Post-traumatic myositis ossificans is a benign condition of heterotopic bone formation in soft tissues following local trauma and muscle tear and/or hematoma formation. It can be secondary to trauma, or even burns or surgery. It is a benign self-limited condition but can mimic soft-tissue and bone malignancies, especially in cases where the history of trauma is not prevalent or even absent. Additional directed questioning usually reveals a source for the local injury. Some cases can resolve on their own, in time. Others, particularly if they are near joints and impede range of motion, or are unusually symptomatic, may require surgical excision, with no guarantee the condition will not recur. Myositis ossificans can be confused with parosteal osteosarcoma. There’s an old rule of thumb for distinguishing the heterotopic ossification in myositis ossificans from parosteal osteosarcoma: if the bone formation is denser centrally, it’s more likely to be osteosarcoma; if it’s denser peripherally, with relative central lucency, it’s more likely to be myositis ossificans. The present case does not suggest myositis ossificans.
“Shin splints” is a layman term for a tibial stress fracture, a painful condition that develops from repetitive “microtrauma” and “overuse,” as is seen in long-distance running, and leg impact sports like long-jumping, aerobics, tennis, dance (especially ballet), volleyball and basketball. Shin splints can also be caused by training too hard, too fast or for too long without sufficient rest. Plain radiographs will often provide the diagnosis, revealing subtle diffuse lamellated periosteal reaction along the anterior surface of the proximal and/or mid-shaft region of the tibia. If x-rays are equivocal or negative, nuclear medicine bone scan will be positive, with linear increased uptake along the anterior tibial shaft. The condition is often bilateral, and if untreated could progress to full cortical fracture. It’s usually treated with cessation of the stressful activity, with or without local icing, anti-inflammatories and perhaps upgrading to improved footwear in appropriate cases. The present case could in theory represent a very early stress fracture on the x-ray, but the bone scan and CT findings aren’t in keeping with that diagnosis.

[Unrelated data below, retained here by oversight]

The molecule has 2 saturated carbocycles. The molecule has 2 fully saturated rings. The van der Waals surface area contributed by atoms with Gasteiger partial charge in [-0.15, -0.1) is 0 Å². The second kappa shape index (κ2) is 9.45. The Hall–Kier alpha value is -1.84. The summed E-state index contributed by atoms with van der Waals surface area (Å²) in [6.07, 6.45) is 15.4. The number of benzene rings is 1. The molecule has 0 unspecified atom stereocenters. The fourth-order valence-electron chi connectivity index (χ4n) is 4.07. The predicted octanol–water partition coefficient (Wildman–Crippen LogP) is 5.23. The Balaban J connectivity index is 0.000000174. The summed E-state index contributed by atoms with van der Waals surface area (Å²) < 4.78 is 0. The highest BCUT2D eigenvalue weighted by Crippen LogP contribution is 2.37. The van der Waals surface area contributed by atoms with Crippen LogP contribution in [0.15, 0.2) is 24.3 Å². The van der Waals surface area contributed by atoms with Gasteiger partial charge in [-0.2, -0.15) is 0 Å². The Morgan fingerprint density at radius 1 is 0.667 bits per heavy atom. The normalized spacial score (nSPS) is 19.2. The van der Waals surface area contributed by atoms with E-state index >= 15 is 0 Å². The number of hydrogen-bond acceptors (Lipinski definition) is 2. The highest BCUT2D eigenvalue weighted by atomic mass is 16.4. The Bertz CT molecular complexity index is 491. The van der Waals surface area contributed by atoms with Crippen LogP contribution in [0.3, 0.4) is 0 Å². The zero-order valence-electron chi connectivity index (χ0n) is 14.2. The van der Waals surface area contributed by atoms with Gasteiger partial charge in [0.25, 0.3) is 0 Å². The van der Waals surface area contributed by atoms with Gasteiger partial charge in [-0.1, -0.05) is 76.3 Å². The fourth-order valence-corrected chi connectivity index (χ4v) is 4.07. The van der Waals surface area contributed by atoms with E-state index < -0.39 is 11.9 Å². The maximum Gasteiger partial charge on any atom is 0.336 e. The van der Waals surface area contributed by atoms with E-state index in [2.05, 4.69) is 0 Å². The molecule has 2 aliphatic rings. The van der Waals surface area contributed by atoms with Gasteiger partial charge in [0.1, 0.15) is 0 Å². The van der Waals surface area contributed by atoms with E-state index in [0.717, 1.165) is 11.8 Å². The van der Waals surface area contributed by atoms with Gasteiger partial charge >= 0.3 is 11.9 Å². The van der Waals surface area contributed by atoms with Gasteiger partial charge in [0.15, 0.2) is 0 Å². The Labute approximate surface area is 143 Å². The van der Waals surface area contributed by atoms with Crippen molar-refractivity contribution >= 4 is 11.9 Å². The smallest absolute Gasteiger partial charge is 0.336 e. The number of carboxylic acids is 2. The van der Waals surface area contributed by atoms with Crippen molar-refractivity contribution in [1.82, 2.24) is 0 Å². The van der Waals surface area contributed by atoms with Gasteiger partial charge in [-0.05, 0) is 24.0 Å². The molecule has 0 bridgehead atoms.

An enchondroma is a benign bone tumour characterized by a nest of cartilage cells residing in the marrow space, typically in a tubular long bone, resulting in a discrete geographic lucent lesion with or without endosteal scalloping but without additional aggressive features such as cortical breakthrough, associated soft tissue masses or periosteal reaction. Although benign, they can lead to thinning of the adjacent cortex to such a degree that the patient is at risk for a pathologic fracture with relatively minimal trauma (most often when the lesion resides in phalanges of the hands or feet, but also in the proximal humeri and femora). These lesions are typically solitary but have been linked to two clinical syndromes: Ollier’s disease describes a rare non-hereditary condition in which multiple enchondromas are present; when multiple enchondromas are discovered with cutaneous hemangiomas it’s known as Maffucci’s syndrome, and in these patients the enchondromas are associated with a much higher risk for potential malignant transformation not present in the solitary form or with Ollier’s disease. The lesion presented does not share any characteristics of an enchondroma.